CMS Finalizes Expanded Behavioral Health Medicare Policies, Including Payment Bumps for Crisis Care and SUD Treatment

The Centers for Medicare & Medicaid Services (CMS) is prioritizing whole-person health and behavioral health care in its finalized physician payment rule for 2024.

Specifically, the new rule – released Wednesday – allows marriage and family therapists (MFTs) and mental health counselors (MHCs), including substance use disorder (SUD) counselors, to enroll in Medicare for the first time.

Additionally, the finalized rule increases payment for crisis care, SUD treatment and psychotherapy. Psychotherapy performed jointly with an office visit and for behavioral health assessment and intervention services will also receive increased compensation.


“The impact of these changes means that people with Medicare will be able to access Marriage and Family Therapists and Mental Health Counselors for behavioral health treatment, access culturally-sensitive care from community health workers, care navigators, and peer support workers, access primary care where the provider is invested in a long-term, trusting relationship, and that caregivers for persons with Medicare will have access to appropriate training,” Dr. Meena Seshamani, CMS deputy administrator and director of the Center for Medicare, said in a statement. “Taken holistically, these are some of the largest changes ever towards a Medicare that recognizes people with Medicare as whole persons, with their own families and unique life stories. After all, people are more than the sum of their ailments and diagnoses.”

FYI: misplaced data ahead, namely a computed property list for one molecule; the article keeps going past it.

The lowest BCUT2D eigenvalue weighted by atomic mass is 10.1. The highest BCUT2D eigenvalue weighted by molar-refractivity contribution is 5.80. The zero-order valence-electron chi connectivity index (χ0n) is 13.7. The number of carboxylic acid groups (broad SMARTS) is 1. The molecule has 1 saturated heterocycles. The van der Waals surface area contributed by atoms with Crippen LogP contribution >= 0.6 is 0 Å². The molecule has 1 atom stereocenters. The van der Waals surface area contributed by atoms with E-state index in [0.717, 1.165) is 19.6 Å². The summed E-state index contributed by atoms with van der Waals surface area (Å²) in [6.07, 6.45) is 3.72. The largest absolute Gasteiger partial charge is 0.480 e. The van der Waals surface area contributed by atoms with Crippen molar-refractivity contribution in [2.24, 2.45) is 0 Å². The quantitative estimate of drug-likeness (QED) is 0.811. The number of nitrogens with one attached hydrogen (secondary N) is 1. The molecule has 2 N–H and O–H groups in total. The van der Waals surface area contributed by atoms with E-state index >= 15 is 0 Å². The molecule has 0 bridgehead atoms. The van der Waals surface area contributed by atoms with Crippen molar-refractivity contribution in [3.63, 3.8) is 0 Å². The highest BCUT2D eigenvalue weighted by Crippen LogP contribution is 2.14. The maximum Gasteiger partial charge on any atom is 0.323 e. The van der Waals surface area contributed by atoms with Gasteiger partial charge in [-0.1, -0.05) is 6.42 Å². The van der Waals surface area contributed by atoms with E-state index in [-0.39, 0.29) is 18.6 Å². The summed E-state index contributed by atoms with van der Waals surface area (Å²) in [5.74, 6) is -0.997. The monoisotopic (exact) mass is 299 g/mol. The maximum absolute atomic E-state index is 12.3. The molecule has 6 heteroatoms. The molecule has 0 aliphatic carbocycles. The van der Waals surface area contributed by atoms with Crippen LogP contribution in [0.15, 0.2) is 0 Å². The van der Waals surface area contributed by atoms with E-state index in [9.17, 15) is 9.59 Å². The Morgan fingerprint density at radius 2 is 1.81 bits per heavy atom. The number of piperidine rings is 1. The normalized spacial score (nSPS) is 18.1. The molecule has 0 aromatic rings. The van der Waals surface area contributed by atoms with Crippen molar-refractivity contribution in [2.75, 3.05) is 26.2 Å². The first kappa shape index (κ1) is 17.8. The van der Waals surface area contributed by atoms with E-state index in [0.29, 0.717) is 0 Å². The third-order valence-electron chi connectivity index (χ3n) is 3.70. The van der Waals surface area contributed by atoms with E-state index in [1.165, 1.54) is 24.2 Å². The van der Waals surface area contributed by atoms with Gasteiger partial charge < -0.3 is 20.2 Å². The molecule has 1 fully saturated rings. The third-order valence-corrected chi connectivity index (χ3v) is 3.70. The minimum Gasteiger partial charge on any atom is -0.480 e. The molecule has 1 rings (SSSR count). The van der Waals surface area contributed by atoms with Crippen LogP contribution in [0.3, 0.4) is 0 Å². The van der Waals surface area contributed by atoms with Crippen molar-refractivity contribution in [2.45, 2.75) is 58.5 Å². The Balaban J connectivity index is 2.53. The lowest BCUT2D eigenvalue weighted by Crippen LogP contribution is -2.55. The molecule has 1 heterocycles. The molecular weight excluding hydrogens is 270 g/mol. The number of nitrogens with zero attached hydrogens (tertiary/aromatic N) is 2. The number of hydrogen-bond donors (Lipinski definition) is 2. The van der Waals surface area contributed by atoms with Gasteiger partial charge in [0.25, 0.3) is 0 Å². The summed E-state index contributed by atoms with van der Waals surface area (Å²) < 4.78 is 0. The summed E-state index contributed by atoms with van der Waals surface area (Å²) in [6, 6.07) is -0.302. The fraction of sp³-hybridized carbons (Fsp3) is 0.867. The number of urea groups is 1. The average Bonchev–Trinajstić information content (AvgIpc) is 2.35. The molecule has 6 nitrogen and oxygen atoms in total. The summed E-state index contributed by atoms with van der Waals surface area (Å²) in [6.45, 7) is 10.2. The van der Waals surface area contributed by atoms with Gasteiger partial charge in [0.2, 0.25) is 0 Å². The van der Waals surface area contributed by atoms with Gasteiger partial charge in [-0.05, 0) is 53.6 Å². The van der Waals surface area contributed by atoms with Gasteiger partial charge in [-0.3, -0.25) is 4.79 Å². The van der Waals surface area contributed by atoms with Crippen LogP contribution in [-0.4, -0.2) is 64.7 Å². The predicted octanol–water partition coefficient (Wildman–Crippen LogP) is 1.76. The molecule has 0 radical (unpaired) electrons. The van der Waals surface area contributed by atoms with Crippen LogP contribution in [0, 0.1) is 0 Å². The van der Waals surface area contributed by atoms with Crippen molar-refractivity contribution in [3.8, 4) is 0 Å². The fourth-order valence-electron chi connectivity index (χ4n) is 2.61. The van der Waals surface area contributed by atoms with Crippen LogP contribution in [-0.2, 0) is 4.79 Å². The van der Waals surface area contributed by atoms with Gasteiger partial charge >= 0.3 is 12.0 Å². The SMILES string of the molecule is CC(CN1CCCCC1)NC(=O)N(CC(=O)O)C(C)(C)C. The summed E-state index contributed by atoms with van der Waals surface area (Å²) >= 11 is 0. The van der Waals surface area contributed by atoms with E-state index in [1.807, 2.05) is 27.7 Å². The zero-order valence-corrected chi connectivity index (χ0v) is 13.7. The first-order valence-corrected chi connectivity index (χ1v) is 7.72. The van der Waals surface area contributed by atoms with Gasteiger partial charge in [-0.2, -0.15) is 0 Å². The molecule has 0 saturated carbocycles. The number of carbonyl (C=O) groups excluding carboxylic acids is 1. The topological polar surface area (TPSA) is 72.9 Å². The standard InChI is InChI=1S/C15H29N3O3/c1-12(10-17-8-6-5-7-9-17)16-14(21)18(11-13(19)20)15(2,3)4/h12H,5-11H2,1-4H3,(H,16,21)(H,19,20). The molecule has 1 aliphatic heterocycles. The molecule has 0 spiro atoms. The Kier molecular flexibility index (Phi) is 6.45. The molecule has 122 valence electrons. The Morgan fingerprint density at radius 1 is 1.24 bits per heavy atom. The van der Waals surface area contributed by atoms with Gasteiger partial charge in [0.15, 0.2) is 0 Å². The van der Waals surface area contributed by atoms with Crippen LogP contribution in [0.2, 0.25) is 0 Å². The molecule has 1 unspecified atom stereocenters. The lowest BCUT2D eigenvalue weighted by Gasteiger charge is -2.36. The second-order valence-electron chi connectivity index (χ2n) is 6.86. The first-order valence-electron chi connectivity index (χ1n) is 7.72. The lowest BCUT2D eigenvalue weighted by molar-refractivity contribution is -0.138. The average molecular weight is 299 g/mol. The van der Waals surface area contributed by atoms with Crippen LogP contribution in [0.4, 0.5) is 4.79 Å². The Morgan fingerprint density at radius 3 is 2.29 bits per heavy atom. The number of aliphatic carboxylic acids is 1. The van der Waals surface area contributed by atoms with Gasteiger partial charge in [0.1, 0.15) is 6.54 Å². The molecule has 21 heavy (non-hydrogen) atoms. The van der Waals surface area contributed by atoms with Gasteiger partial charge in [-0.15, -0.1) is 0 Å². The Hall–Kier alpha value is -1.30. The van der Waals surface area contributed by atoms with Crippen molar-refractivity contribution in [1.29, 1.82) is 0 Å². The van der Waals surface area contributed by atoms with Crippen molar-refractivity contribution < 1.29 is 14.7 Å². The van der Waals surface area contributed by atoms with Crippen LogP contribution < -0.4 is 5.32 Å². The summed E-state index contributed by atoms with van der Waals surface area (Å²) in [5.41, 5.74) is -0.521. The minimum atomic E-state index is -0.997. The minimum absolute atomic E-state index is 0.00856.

The rules also include a set of “Principal Illness Navigation” codes that apply to the services of non-clinical behavioral health staff members such as peer support specialists. The Principal Illness Navigation services also apply to the services used to help people diagnosed with high-risk conditions, like cancer, get linked up to the right support and resources.

CMS noted that it received feedback to expand access to behavioral health services through more digital options such as digital therapeutics and digital cognitive behavioral therapy.


But for now, these therapies didn’t make it into the final rule.

“The policies announced today aim to strengthen Medicare and advance health equity by expanding access to care and services for people who are part of underserved communities,” said U.S. Department of Health and Human Services Secretary Xavier Becerra. “In addition, we are bolstering our commitment to Biden-Harris Administration priorities including behavioral health care, supporting family caregivers, promoting value-based care, and advancing the President’s Cancer Moonshot.”

A fact sheet on the final rule is available here.

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